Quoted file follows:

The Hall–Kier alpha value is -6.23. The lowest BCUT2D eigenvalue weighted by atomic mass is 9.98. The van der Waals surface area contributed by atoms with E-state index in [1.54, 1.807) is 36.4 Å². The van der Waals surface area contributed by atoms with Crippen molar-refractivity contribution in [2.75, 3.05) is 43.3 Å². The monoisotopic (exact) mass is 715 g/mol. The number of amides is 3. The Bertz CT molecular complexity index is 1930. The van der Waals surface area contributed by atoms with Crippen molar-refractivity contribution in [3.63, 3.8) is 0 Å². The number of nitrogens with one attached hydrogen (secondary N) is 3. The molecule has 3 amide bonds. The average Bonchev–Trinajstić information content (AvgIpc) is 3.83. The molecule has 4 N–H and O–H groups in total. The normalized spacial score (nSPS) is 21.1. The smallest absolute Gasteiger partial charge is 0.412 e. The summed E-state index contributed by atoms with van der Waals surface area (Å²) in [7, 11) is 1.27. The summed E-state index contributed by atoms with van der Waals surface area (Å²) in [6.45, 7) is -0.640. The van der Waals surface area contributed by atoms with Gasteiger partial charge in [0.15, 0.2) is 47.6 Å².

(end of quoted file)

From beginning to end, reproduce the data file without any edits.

The Hall–Kier alpha value is -6.23. The lowest BCUT2D eigenvalue weighted by atomic mass is 9.98. The van der Waals surface area contributed by atoms with E-state index in [1.54, 1.807) is 36.4 Å². The van der Waals surface area contributed by atoms with Crippen molar-refractivity contribution in [2.75, 3.05) is 43.3 Å². The monoisotopic (exact) mass is 715 g/mol. The number of amides is 3. The Bertz CT molecular complexity index is 1930. The van der Waals surface area contributed by atoms with Crippen molar-refractivity contribution in [3.63, 3.8) is 0 Å². The number of nitrogens with one attached hydrogen (secondary N) is 3. The molecule has 3 amide bonds. The average Bonchev–Trinajstić information content (AvgIpc) is 3.83. The molecule has 4 N–H and O–H groups in total. The normalized spacial score (nSPS) is 21.1. The smallest absolute Gasteiger partial charge is 0.412 e. The summed E-state index contributed by atoms with van der Waals surface area (Å²) in [7, 11) is 1.27. The summed E-state index contributed by atoms with van der Waals surface area (Å²) in [6.45, 7) is -0.640. The van der Waals surface area contributed by atoms with Gasteiger partial charge in [0.15, 0.2) is 47.6 Å².